Home MARY D. IORIO vs. EDWARD C. DONNELLY, JUNIOR, & another, trustees.

343 Mass. 772

November 7, 1961

Order dismissing report affirmed. This is an action of contract to recover from the defendants for rent and for the fair value of use and occupancy of the plaintiff's roof for displaying advertising signs. The plaintiff presented eight requests for rulings, six of which involved in essence the plaintiff's contention that the continued occupancy of the premises by the defendants after the plaintiff notified them that the rent would be $200 a month created an implied contract to pay that sum. The judge did not rule on any of the requests but made the following findings: "I find as a fact that the plaintiff at the time she became the owner of the premises received an assignment of a lease, previously executed by and between the defendants and the former owner of the premises, which lease expired October 31, 1958. After said date the defendants became tenants at sufferance and were liable for the fair value for the use and occupancy of the roof for advertising display signs. I find for the plaintiff in the sum of $405." The plaintiff claimed to be aggrieved by the refusal of the judge to allow the six requests referred to above. A report to the Appellate Division was dismissed and the plaintiff appealed. The failure or refusal of the judge to act on the requests in tantamount to a denial of them. DiPerrio v. Holden, 341 Mass. 342. There was no error in the denial of the requests. The judge was not obliged to make a finding that there was an implied contract. He could and did find, however, that the defendants became tenants at sufferance. A new tenancy at will cannot be created without the consent of both parties. Maguire v. Haddad, 325 Mass. 590, 593.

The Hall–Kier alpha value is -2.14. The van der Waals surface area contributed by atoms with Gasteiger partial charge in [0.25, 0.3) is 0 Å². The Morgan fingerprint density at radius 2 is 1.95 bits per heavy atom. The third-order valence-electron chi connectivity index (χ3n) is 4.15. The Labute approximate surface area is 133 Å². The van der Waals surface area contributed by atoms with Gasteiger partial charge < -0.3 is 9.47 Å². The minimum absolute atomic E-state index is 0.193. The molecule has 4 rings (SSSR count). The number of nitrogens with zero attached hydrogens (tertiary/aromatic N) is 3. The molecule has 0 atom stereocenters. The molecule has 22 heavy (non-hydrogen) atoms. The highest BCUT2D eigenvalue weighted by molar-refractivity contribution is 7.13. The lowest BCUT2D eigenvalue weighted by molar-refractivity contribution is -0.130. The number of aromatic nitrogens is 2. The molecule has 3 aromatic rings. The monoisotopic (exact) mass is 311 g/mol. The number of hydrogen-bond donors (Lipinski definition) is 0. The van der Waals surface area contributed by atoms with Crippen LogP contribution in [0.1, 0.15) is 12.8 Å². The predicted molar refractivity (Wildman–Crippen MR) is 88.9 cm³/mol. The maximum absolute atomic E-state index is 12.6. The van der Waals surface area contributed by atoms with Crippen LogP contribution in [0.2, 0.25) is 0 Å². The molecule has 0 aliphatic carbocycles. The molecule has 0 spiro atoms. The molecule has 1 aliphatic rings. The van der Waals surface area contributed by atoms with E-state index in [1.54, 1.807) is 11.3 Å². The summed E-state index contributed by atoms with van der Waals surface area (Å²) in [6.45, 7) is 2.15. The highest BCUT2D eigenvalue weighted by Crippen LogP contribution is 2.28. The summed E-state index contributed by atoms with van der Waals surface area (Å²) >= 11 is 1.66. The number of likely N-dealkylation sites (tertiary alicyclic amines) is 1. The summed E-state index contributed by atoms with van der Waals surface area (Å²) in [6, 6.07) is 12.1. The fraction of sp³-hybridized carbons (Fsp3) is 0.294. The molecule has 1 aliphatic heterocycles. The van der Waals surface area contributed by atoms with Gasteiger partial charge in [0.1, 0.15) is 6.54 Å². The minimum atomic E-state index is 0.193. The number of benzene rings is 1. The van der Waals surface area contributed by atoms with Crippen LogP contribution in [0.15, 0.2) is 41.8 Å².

343 Mass. 772

November 9, 1961

Exceptions overruled. The defendants, highway construction contractors, concede that a finding of negligence was warranted for failure to maintain lights, barriers or signs to warn travelers on a public highway of a washout around which they had established a detour and into which a bus operated by the plaintiff Scannell plunged on a dark night during a

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heavy rain. The defendants contend that they were entitled to a directed verdict on the ground that Scannell was contributorily negligent as a matter of law. Among other things, it appeared that Scannell was unfamiliar with the road although he had gone over it in the opposite direction the same day under daylight conditions on a trip from Amherst, Massachusetts, to Storrs, Connecticut, and had made a detour around the washout. Without detailing the evidence it is sufficient to say that this is not a case where from "facts which are undisputed or indisputable" or from "evidence by which the plaintiff is bound" the only rational inference is that of contributory negligence. Duggan v. Bay State St. Ry. 230 Mass. 370, 379. See Duff v. Webster, 315 Mass. 102, 103, and cases cited. The motion of the defendants for a directed verdict was properly denied.